The piece of work that made me so angry that I vowed to never make anything like *that*…

I can only really answer this in a general way, in that so many of the videos being made in the early eighties when I started out were the exact opposite of what I wanted to do. There was a lot of running down corridors, fast red cars and “meaningful looks” to camera by rock musicians doing their best Laurence Olivier acting. Eurgh.

The piece of work that still makes me jealous…

God, so many pieces of work make me jealous, as I think to myself, “oh, I could never have made that.” Actually, I think the word is “envious,” as I would never wish bad to anyone who had made something I admired...

The creative project that changed my career…

I suppose I’d have to answer this by my working relationship with The Cure. Obviously, my name is forever connected with them. I once said in a Japanese magazine interview that I had made 37 clips for them – which may or may not be true. (The fans of the band would probably be able to tell you more the truth of the matter.) Whatever, I have worked with them from 1981 onwards, so you might say I’ve been in for the long haul. A couple of years back, I made a cinema film called Anniversary for them of a live performance which celebrated their forty years in the business as dated back to a gig in The Rocket pub in Crawley, their hometown. To be honest, it’s been a bit of a double-edged sword, my association with them. Then I could hardly complain, as there are worse bands to be associated with.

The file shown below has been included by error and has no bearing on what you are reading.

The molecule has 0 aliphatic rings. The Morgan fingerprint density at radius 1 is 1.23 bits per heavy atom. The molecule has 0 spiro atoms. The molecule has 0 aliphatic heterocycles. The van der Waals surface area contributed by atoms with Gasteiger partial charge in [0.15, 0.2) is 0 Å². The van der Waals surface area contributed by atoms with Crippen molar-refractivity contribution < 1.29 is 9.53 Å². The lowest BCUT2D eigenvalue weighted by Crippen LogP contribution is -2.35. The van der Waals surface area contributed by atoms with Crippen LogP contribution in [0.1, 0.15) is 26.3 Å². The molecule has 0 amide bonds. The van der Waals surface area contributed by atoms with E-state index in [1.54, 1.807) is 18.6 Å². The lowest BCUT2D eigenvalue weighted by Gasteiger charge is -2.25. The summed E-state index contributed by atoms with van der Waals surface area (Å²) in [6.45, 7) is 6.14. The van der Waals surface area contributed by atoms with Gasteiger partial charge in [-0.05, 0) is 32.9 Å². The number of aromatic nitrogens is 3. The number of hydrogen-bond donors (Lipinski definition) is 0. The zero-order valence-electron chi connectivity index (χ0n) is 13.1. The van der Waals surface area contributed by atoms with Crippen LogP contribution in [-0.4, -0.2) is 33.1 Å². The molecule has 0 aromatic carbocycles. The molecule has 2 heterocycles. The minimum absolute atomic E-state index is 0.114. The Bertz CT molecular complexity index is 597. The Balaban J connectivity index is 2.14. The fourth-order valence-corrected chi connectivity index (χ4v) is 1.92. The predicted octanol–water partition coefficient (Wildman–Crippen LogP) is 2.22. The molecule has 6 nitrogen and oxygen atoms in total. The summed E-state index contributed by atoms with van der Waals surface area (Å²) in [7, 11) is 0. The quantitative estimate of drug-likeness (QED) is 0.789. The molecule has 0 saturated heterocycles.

The work that I’m proudest of…

I know it’s a long time ago, but the 31-minute short film Phone that signalled my change from vids to longer form projects. I came across a real telephone conversation in LA – a prank call – and I transcribed it verbatim to make the film. I got onboard amazing actors, including Bill Pullman (Independence Day) and Linda Blair (The Exorcist). It won so many awards, I ran out of mantlepieces to keep them on. Martin Scorsese no less sent me a fax to say he liked the film and in particular the acting. Praise could not come from a higher source as far as I was concerned. That yellowed fax still sits amongst my most prized possessions.